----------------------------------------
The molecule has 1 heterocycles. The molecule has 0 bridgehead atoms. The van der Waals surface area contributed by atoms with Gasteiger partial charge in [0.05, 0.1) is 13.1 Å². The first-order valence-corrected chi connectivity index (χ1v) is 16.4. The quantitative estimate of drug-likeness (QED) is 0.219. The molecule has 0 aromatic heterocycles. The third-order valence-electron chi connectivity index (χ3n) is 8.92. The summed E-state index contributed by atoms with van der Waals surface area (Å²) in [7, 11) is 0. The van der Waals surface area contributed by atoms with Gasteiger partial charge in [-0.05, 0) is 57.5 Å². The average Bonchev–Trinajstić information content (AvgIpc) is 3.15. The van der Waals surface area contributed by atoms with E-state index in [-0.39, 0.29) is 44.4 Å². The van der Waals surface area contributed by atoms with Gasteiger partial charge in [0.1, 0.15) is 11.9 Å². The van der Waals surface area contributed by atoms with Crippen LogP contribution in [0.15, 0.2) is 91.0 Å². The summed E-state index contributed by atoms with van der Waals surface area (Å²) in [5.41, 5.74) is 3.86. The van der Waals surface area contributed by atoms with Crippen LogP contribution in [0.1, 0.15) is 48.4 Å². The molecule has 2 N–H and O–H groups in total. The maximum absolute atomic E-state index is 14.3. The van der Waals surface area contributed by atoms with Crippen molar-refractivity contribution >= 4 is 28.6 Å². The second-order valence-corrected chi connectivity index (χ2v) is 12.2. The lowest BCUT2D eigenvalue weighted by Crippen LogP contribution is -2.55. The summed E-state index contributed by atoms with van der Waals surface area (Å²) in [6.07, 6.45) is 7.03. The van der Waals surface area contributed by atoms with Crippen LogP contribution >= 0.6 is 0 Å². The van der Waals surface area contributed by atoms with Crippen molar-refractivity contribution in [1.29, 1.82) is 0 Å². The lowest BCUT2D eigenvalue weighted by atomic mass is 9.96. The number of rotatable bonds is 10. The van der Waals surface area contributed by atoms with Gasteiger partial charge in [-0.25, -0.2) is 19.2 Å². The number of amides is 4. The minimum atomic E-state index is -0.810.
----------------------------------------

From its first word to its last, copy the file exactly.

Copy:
The molecule has 1 heterocycles. The molecule has 0 bridgehead atoms. The van der Waals surface area contributed by atoms with Gasteiger partial charge in [0.05, 0.1) is 13.1 Å². The first-order valence-corrected chi connectivity index (χ1v) is 16.4. The quantitative estimate of drug-likeness (QED) is 0.219. The molecule has 0 aromatic heterocycles. The third-order valence-electron chi connectivity index (χ3n) is 8.92. The summed E-state index contributed by atoms with van der Waals surface area (Å²) in [7, 11) is 0. The van der Waals surface area contributed by atoms with Gasteiger partial charge in [-0.05, 0) is 57.5 Å². The average Bonchev–Trinajstić information content (AvgIpc) is 3.15. The van der Waals surface area contributed by atoms with E-state index in [-0.39, 0.29) is 44.4 Å². The van der Waals surface area contributed by atoms with Gasteiger partial charge in [0.1, 0.15) is 11.9 Å². The van der Waals surface area contributed by atoms with Crippen LogP contribution in [0.15, 0.2) is 91.0 Å². The summed E-state index contributed by atoms with van der Waals surface area (Å²) in [5.41, 5.74) is 3.86. The van der Waals surface area contributed by atoms with Crippen LogP contribution in [0.1, 0.15) is 48.4 Å². The molecule has 2 N–H and O–H groups in total. The maximum absolute atomic E-state index is 14.3. The van der Waals surface area contributed by atoms with Crippen molar-refractivity contribution >= 4 is 28.6 Å². The second-order valence-corrected chi connectivity index (χ2v) is 12.2. The lowest BCUT2D eigenvalue weighted by Crippen LogP contribution is -2.55. The summed E-state index contributed by atoms with van der Waals surface area (Å²) in [6.07, 6.45) is 7.03. The van der Waals surface area contributed by atoms with Crippen LogP contribution >= 0.6 is 0 Å². The van der Waals surface area contributed by atoms with Crippen molar-refractivity contribution in [1.29, 1.82) is 0 Å². The lowest BCUT2D eigenvalue weighted by atomic mass is 9.96. The number of rotatable bonds is 10. The van der Waals surface area contributed by atoms with Gasteiger partial charge in [-0.25, -0.2) is 19.2 Å². The number of amides is 4. The minimum atomic E-state index is -0.810.